The New York County Lawyers Association (NYCLA) has released a report addressing the issue of alleged conflicts of interest among judges in New York County, the report of the Task Force on the Judicial Selection Subcommittee on Disqualifying Economic Interest, which was approved by the NYCLA Executive Committee on June 22.
The report responds to the criticism that judges have failed to disqualify themselves on cases in which they (directly or though a spouse) had an alleged "conflict" due to holdings of securities of a party that is a publicly traded company, even when those holdings are minimal. The report makes specific recommendations to combat such allegations of impropriety and urges the Unified Court System to establish an Office of Conflict Counsel to assist judges in their efforts to avoid presiding over cases in which a conflict may exist.
The proposal significantly expands disclosure obligations, requiring all litigants to identify their parents and affiliates so that judges can more easily identify whether a conflict exists. Additionally, it establishes a more flexible approach in cases in which a judge has a de minimus security holding. In all cases, disclosures of an interest to the parties is required so that they may make an informed decision as to whether or not to seek recusal. NYCLA President Normal L. Reimer said, "The proposal underscores the fundamental principle that sunshine is the best disinfectant, while minimizing the risks that judges will inadvertently become ensnared in frivolous allegations of impropriety. It rightly imposes a duty upon the litigants to provide full disclosure of their affiliates and parents, in recognition of the modern reality of interdependent economic interest."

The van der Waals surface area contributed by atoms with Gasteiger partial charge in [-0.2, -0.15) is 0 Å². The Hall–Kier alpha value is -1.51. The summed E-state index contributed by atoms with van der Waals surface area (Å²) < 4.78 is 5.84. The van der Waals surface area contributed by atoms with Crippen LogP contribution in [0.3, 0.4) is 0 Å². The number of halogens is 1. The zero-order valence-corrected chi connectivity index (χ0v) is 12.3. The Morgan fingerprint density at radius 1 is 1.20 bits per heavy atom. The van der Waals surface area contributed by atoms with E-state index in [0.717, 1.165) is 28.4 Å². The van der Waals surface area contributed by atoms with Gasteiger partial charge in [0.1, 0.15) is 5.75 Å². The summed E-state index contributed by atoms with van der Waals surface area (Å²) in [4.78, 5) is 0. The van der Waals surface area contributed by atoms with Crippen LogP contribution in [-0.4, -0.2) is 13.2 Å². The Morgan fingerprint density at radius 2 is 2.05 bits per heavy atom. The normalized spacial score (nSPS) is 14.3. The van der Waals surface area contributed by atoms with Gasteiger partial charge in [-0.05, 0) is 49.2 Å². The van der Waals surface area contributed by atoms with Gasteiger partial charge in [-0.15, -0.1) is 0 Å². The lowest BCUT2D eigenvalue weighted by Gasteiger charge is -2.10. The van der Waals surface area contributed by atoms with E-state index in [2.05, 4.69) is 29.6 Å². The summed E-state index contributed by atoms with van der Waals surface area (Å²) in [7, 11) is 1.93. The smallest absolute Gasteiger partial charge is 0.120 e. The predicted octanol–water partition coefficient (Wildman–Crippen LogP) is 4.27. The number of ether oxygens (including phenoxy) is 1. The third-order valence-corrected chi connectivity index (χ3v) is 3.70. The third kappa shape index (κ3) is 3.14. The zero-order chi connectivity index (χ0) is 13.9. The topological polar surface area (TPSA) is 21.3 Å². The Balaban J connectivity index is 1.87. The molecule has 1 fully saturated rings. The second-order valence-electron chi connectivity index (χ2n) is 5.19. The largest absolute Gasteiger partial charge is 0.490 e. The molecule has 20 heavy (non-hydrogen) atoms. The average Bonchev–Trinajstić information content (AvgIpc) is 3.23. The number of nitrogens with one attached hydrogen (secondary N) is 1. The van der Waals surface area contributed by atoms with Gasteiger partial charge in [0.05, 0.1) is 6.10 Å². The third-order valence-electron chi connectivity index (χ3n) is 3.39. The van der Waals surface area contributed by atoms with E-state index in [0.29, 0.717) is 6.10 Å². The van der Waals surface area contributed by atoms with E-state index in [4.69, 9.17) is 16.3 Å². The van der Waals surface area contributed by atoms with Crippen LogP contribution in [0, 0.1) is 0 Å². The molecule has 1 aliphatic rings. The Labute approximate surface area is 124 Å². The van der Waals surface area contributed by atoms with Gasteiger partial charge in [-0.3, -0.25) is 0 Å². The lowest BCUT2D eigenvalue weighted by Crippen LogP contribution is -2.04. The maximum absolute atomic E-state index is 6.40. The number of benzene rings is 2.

NYCLA's Task Force on Judicial Selection is co-chaired by Rosalind Fink and Susan B. Lindenauer, and Rita W. Warner serves as chair of the Subcommittee on Disqualifying Interest. According to Ms. Warner: "A de minimus standard for assessing judicial disqualification recognizes that inconsequential share ownership is unrelated to actual or perceived bias, and it protects ethical and hard-working judges from undeserved criticism if they overlook an insignificant ownership interest. At the same time, both litigants and the court system must do their fair share to minimize any risk of conflict."
Summarizing one recommendation made by the Task Force, Ms. Fink said, "Party disclosure should be a substantial help to judges who now risk unfair attack for failing to identify a conflict that is not known to them when they're first assigned to a case."
The complete report can be found on the homepage of NYCLA's website at www.nycla.org.